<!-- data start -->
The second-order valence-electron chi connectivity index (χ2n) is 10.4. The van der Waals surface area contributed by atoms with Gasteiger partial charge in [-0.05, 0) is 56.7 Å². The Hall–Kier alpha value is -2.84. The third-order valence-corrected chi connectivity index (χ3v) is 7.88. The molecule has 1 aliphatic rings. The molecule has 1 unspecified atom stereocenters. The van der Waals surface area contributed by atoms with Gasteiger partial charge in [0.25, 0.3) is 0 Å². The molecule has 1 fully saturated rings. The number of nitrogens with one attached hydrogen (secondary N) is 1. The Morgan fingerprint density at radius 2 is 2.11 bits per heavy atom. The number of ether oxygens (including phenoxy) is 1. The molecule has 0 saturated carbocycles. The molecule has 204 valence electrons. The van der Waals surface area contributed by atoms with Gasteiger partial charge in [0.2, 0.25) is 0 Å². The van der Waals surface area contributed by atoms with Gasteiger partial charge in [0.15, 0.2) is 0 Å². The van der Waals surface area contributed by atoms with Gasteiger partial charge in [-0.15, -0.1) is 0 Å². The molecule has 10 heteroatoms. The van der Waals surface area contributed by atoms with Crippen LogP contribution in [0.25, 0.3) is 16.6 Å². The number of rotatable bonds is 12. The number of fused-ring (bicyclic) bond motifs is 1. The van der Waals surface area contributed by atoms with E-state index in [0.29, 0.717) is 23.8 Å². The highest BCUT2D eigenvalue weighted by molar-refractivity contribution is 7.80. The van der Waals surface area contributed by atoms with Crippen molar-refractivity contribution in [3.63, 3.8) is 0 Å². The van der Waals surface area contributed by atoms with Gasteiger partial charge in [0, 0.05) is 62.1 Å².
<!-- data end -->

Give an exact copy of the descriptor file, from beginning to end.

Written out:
The second-order valence-electron chi connectivity index (χ2n) is 10.4. The van der Waals surface area contributed by atoms with Gasteiger partial charge in [-0.05, 0) is 56.7 Å². The Hall–Kier alpha value is -2.84. The third-order valence-corrected chi connectivity index (χ3v) is 7.88. The molecule has 1 aliphatic rings. The molecule has 1 unspecified atom stereocenters. The van der Waals surface area contributed by atoms with Gasteiger partial charge in [0.25, 0.3) is 0 Å². The molecule has 1 fully saturated rings. The number of nitrogens with one attached hydrogen (secondary N) is 1. The Morgan fingerprint density at radius 2 is 2.11 bits per heavy atom. The number of ether oxygens (including phenoxy) is 1. The molecule has 0 saturated carbocycles. The molecule has 204 valence electrons. The van der Waals surface area contributed by atoms with Gasteiger partial charge in [0.2, 0.25) is 0 Å². The van der Waals surface area contributed by atoms with Gasteiger partial charge in [0.15, 0.2) is 0 Å². The van der Waals surface area contributed by atoms with Gasteiger partial charge in [-0.15, -0.1) is 0 Å². The molecule has 10 heteroatoms. The van der Waals surface area contributed by atoms with Crippen LogP contribution in [0.25, 0.3) is 16.6 Å². The number of rotatable bonds is 12. The number of fused-ring (bicyclic) bond motifs is 1. The van der Waals surface area contributed by atoms with E-state index in [0.29, 0.717) is 23.8 Å². The highest BCUT2D eigenvalue weighted by molar-refractivity contribution is 7.80. The van der Waals surface area contributed by atoms with Crippen molar-refractivity contribution in [3.63, 3.8) is 0 Å². The van der Waals surface area contributed by atoms with Gasteiger partial charge in [0, 0.05) is 62.1 Å².